If you can’t beat ’em, enjoin ’em: France is tackling public urination by whipping out greenery-topped, compost-generating “Uritrottoir” urinals.
Doing a wee-wee in public is a no-no just about everywhere, and for a host of obvious reasons. Unfortunately, drinkers gonna drink and when public restrooms are unavailable, well… what goes in must come out, anywhere and everywhere. Yuck. Sure, we could punish protagonists of les pipis sauvages (“wild peeing”) by painting walls with so-called “splash back” paint but it’s an imperfect solution: the urine has to go somewhere and though the walls stay clean, the drunk and everything around them gets doused. Why not find a kinder, gentler, more useful way to tackle the issue?
It would seem someone’s done just that. French industrial design firm Faltazi has come up with the Uritrottoir – the name is derived from the French words for “urinal” and “pavement”. This urbane urban urinal looks like a street mailbox with a wee, er, little herb garden growing out of the top. The interior is filled with compostible bio-materials such as straw, wood chips and sawdust that absorb moisture and reduce odor. “We’re making compost, a fertiliser, so it’s a circular economy,” explained Laurent Lebot of Faltazi to The Guardian newspaper. “We’re re-using two waste products, straw and urine, to make something that makes plants grow.” That, and keeping urine off the streets… sounds like a match made in heaven!
Urine is rich in nitrogen and potassium – compounds plants crave even more than Brawndo. It seems a shame to let these natural fertilizers go down the drain, as it were, and the Uritrottoir urinal retains them in its interior bed of organic material until the “urine attendant” (and you thought your job stunk) comes around to switch out the bin. How do they know when it’s full? Glad you asked: an integral electronic monitoring system alerts the attendants when the urinal’s bin is sufficiently soaked.
Uritrottoirs are waterproof, graffiti-proof, and come in three shapes/sizes: Large (240 litres), Small (120 litres), and Corner (110 litres). That works out to 600, 300, and 275 “passages”, respectively. Don’t ask us how Faltazi knows this, they just do. The boxes also come with red, blue, green, gray or white plastic upper portions complemented by plain metal lower bodies.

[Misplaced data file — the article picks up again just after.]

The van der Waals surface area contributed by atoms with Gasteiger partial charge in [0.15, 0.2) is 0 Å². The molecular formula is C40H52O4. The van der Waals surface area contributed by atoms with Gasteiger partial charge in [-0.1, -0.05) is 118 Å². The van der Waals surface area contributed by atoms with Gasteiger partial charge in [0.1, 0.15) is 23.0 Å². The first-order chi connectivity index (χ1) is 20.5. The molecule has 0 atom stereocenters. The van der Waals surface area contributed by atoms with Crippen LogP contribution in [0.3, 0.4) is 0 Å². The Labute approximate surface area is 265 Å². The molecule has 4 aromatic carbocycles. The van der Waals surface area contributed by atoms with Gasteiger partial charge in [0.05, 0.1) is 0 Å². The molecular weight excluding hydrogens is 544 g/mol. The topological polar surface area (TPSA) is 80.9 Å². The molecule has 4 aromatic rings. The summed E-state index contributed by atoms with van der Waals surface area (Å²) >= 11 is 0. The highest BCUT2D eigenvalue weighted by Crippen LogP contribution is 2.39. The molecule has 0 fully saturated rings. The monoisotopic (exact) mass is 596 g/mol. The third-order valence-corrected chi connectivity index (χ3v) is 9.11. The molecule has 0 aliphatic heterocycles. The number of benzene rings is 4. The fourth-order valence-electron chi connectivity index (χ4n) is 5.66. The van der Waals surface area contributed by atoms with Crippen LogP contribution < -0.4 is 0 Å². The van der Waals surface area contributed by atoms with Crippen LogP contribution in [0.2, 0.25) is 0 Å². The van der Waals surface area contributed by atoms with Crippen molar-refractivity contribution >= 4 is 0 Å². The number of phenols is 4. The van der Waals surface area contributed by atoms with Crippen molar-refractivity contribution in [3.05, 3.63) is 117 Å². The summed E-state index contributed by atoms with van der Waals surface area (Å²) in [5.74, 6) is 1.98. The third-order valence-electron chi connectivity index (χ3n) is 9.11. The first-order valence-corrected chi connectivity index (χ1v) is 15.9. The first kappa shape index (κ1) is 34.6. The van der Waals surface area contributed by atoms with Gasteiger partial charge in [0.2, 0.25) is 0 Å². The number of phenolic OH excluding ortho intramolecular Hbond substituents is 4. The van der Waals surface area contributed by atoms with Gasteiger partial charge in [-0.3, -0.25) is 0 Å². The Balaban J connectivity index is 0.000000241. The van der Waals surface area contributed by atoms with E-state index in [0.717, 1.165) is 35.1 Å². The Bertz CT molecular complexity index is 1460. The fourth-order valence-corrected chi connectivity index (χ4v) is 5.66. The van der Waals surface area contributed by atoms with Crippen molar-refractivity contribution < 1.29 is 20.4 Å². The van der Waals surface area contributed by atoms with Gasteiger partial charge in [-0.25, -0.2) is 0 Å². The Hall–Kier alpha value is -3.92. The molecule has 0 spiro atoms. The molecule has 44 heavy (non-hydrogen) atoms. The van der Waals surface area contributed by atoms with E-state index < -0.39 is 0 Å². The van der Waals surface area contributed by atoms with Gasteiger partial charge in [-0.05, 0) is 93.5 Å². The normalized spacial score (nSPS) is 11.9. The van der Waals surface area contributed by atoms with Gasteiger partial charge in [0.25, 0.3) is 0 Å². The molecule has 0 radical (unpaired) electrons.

Unlike some of Faltazi’s other urine-control devices such as L’Uritonnoir – basically a plastic funnel that can be inserted into hay bales at music festivals – the Uritrottoir is designed for use in urban environments. One of the first real-world tests took place outside the Gare de Lyon, France’s third-busiest railway station. It seems passengers were, how shall we put it, lightening their load before boarding. “I am optimistic it will work,” stated Maxime Bourette, a maintenance official with SNCF, France’s public railway authority. “Everyone is tired of the mess.”
Mind you, there’s a price to be paid for pee-free public places and spaces. According to the New York Times, SNCF paid just under $10,000 for TWO bright red Uritrottoirs… it’s the F-35 of public urinals! By the way, readers of the fairer sex may be wondering why Faltazi’s left them out of the equation. “We had thought this was mainly a problem involving men,” admits Laurent Lebot, “but it seems not. We haven’t solved the problem in its entirety. For women, the solution isn’t so simple.” Amen, brother!